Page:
Elevated Resting and Postprandial Digestive Proteolytic Activity in Peripheral Blood of Individuals With Type-2 Diabetes Mellitus, With Uncontrolled Cleavage of Insulin Receptors

Augusta E. Modestino, Elaine A. Skowronski, Chris Pruitt, Pam R. Taub, Karen Herbst, Geert W. Schmid-Schönbein, Michael (Mike) Heller, Paul J. Mills

Research output: Contribution to journalArticle


Objective: To examine resting and postprandial peripheral protease activity in healthy controls and individuals with type 2 diabetes mellitus (T2DM) and pre-T2DM. Methods: Individuals with T2DM or pre-T2DM and healthy controls (mean age 55.8 years) were studied before and for a span of 300 minutes following a single high-calorie McDonald’s breakfast. Metalloproteases-2/-9 (MMP-2/-9), elastase, and trypsin activities were assessed in whole blood before and following the meal using a novel high-precision electrophoretic platform. Also assessed were circulating levels of inflammatory biomarkers and insulin receptor density on peripheral blood mononuclear cells (PBMCs) in relationship to protease activity. Results: Premeal MMP-2/-9 and elastase activity levels in T2DM and in pre-T2DM participants were significantly elevated as compared to controls. The T2DM group showed a significant increase in elastase activity 15 minutes after the meal; elastase activity continued to increase to the 30-minute time point (p < 0.01). In control participants, MMP-2/-9, elastase, and trypsin were significantly increased at 15 minutes after the meal (p < 0.05) and returned to premeal values within a period of approximately 30 to 60 minutes post meal. PBMCs incubated for 1 hour with plasma from T2DM and pre-T2DM participants had significantly lower levels of insulin receptor density compared to those incubated with plasma from control participants (p < 0.001). Conclusions: The results of this study suggest that individuals with T2DM and pre-T2DM have higher resting systemic protease activity than nonsymptomatic controls. A single high-calorie/high-carbohydrate meal results in further elevations of protease activity in the systemic circulation of T2DM and pre-T2DM, as well as in healthy controls. The protease activity in turn can lead to a downregulation of insulin receptor density, potentially supporting a state of insulin resistance.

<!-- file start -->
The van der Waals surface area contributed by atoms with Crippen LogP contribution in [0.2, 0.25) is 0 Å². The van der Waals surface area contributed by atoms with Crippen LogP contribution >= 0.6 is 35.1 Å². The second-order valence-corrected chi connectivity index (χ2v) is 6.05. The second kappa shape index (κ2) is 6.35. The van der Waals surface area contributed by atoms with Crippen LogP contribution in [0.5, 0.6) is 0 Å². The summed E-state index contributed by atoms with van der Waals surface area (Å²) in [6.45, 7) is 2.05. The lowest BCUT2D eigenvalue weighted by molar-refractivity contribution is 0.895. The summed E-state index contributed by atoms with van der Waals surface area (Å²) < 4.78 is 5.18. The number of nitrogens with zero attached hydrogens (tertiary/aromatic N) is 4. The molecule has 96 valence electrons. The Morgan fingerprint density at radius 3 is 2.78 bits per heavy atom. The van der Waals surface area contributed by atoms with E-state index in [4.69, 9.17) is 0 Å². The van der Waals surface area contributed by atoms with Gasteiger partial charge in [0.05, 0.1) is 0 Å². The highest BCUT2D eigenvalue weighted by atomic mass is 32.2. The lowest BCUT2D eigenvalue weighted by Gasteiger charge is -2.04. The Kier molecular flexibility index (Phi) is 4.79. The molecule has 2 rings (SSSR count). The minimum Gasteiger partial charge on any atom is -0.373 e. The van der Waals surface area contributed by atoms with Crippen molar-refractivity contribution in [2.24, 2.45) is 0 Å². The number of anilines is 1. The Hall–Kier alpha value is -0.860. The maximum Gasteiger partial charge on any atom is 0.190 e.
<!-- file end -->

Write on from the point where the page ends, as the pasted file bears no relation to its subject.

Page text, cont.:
Original languageEnglish (US)
JournalJournal of the American College of Nutrition
StatePublished - Jan 1 2019


ASJC Scopus subject areas

  • Medicine (miscellaneous)
  • Nutrition and Dietetics

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